Every Monday Blogging4Jobs invites our resident Etiquette Expert, CareySue Vega (@Etiquette101), to share tips when it comes to etiquette in the workplace during our own Manner Monday segment. This segment is for the practitioner who is focused on creating a more etiquette-friendly environment.
A reader sent an email in anticipation of all of the upcoming Christmas and Holiday parties…
“I’m dreading the upcoming holiday parties, because it is difficult for me to remember people’s names. What should I do if I forget the name of someone I’ve already met, like the guy who works down in accounting? And how can I remember the name of someone new who I just met?” – Beth
Remembering names is tough. There are a few lucky folks who have a knack for it, but for most of us… we’re left scrambling, trying to remember just before we end up stammering ‘hey you’.
Obviously is nametags are involved, you are in luck as you can sneak a peak – if they’ve written legibly and placed it in an easy place to see.
If no nametags are involved; yes, you’re in a bit of a predicament. If I haven’t seen someone in awhile, I always start off the greeting by ‘self-introducing’ myself. As I approach the person, I stick out my hand to initiate a handshake and say, “Hi, I’m Carey Sue, it’s great to see you again.” That action is usually met with them doing the same in return. If they don’t immediately offer up their name and you’re still drawing a blank. Step up to the plate, and ‘admit it’. Say something along the lines of ‘I am completely drawing a blank, please remind me of your name.’ If you try to beat around the bush, it’s going to be obvious and you’ll look like a goof.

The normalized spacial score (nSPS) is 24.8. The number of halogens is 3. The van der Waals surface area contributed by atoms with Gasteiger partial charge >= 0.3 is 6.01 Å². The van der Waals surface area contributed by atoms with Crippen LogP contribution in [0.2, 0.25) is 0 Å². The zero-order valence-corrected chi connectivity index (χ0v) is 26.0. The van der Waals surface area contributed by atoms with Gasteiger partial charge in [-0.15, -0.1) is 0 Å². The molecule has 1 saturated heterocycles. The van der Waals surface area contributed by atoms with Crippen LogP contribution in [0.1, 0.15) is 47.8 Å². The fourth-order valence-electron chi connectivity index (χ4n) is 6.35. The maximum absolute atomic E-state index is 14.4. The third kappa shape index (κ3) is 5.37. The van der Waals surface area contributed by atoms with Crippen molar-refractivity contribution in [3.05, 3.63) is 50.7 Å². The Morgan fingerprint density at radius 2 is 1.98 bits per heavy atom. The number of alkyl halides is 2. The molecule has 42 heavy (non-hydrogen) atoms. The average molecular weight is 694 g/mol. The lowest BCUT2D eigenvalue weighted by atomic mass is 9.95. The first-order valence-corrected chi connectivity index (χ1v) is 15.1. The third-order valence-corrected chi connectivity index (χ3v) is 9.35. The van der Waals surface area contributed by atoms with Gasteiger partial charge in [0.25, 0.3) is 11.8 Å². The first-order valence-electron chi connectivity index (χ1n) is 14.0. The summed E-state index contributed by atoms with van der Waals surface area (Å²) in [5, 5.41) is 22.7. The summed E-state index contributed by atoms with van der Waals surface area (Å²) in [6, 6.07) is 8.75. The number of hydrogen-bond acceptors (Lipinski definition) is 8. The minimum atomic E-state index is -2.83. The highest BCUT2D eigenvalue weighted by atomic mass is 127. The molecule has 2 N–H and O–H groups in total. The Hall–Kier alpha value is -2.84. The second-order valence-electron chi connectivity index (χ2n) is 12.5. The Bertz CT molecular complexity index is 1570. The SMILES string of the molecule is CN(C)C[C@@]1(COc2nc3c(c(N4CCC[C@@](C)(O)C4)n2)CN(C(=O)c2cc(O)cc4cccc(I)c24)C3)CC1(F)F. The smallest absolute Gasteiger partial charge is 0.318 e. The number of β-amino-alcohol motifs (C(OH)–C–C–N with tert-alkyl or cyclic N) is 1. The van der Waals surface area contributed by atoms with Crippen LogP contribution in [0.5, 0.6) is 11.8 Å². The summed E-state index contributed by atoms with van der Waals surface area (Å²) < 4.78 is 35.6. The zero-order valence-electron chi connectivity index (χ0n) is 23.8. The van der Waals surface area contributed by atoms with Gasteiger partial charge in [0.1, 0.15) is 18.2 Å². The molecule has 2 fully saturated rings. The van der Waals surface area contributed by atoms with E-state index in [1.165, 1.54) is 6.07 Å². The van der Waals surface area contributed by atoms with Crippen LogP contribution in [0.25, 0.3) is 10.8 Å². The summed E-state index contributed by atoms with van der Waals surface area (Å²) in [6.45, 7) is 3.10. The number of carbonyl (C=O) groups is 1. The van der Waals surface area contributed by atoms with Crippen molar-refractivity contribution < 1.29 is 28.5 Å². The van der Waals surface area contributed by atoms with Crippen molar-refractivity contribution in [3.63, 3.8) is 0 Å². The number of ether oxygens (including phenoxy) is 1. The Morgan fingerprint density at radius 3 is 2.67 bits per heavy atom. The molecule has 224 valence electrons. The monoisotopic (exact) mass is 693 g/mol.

Some people recommend repeating the persons name three times during the conversation, but I tend to find that a little creepy. To hear my name repeated over and over seems a bit awkward in the natural flow of a conversation. Others recommend name association tricks, which tends to work better for me.
After you’ve made it past the name, you’re ready for some polite conversation. Don’t forget to ask open-ended questions to get the other person talking. I recently heard someone give the great advice of asking at least three questions of the other person before even thinking about spilling your elevator speech! The more they talk – the better you look!
Don’t let the fear of forgetting someone’s name keep you from having a good time at the company party. Forgetting names happens to each and every one of us; just don’t let it happen on a regular basis to the same person!